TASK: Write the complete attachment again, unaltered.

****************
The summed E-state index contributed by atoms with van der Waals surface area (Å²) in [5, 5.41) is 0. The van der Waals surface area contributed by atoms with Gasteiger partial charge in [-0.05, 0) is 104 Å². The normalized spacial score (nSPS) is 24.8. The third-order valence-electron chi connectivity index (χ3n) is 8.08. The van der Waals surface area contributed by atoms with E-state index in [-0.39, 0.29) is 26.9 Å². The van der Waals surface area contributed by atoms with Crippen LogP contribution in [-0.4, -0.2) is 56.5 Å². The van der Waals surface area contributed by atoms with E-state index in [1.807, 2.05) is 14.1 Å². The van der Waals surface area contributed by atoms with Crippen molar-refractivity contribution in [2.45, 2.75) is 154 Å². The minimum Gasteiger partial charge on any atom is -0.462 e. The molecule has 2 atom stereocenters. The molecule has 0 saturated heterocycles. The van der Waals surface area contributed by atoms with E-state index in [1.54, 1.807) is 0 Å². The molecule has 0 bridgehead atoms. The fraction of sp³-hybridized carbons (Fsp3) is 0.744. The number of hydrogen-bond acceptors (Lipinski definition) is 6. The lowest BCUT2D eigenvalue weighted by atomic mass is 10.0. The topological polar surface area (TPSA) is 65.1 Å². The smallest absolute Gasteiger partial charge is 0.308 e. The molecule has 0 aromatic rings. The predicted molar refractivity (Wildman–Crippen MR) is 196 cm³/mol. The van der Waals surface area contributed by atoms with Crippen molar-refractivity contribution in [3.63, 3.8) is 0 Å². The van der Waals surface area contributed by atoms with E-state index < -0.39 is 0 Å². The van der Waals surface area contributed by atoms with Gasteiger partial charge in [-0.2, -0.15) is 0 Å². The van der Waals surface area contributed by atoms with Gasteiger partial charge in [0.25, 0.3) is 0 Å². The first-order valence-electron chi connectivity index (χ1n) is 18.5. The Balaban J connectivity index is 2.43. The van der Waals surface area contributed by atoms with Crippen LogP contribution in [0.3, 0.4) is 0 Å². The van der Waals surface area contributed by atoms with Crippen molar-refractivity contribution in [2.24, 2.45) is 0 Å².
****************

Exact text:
The summed E-state index contributed by atoms with van der Waals surface area (Å²) in [5, 5.41) is 0. The van der Waals surface area contributed by atoms with Gasteiger partial charge in [-0.05, 0) is 104 Å². The normalized spacial score (nSPS) is 24.8. The third-order valence-electron chi connectivity index (χ3n) is 8.08. The van der Waals surface area contributed by atoms with E-state index in [-0.39, 0.29) is 26.9 Å². The van der Waals surface area contributed by atoms with Crippen LogP contribution in [-0.4, -0.2) is 56.5 Å². The van der Waals surface area contributed by atoms with E-state index in [1.807, 2.05) is 14.1 Å². The van der Waals surface area contributed by atoms with Crippen molar-refractivity contribution in [2.45, 2.75) is 154 Å². The minimum Gasteiger partial charge on any atom is -0.462 e. The molecule has 2 atom stereocenters. The molecule has 0 saturated heterocycles. The van der Waals surface area contributed by atoms with E-state index in [1.54, 1.807) is 0 Å². The molecule has 0 bridgehead atoms. The fraction of sp³-hybridized carbons (Fsp3) is 0.744. The number of hydrogen-bond acceptors (Lipinski definition) is 6. The lowest BCUT2D eigenvalue weighted by atomic mass is 10.0. The topological polar surface area (TPSA) is 65.1 Å². The smallest absolute Gasteiger partial charge is 0.308 e. The molecule has 0 aromatic rings. The predicted molar refractivity (Wildman–Crippen MR) is 196 cm³/mol. The van der Waals surface area contributed by atoms with Crippen molar-refractivity contribution in [3.63, 3.8) is 0 Å². The van der Waals surface area contributed by atoms with E-state index < -0.39 is 0 Å². The van der Waals surface area contributed by atoms with Gasteiger partial charge in [-0.2, -0.15) is 0 Å². The van der Waals surface area contributed by atoms with Gasteiger partial charge in [0.25, 0.3) is 0 Å². The first-order valence-electron chi connectivity index (χ1n) is 18.5. The Balaban J connectivity index is 2.43. The van der Waals surface area contributed by atoms with Crippen LogP contribution in [0.3, 0.4) is 0 Å². The van der Waals surface area contributed by atoms with Crippen molar-refractivity contribution in [2.24, 2.45) is 0 Å².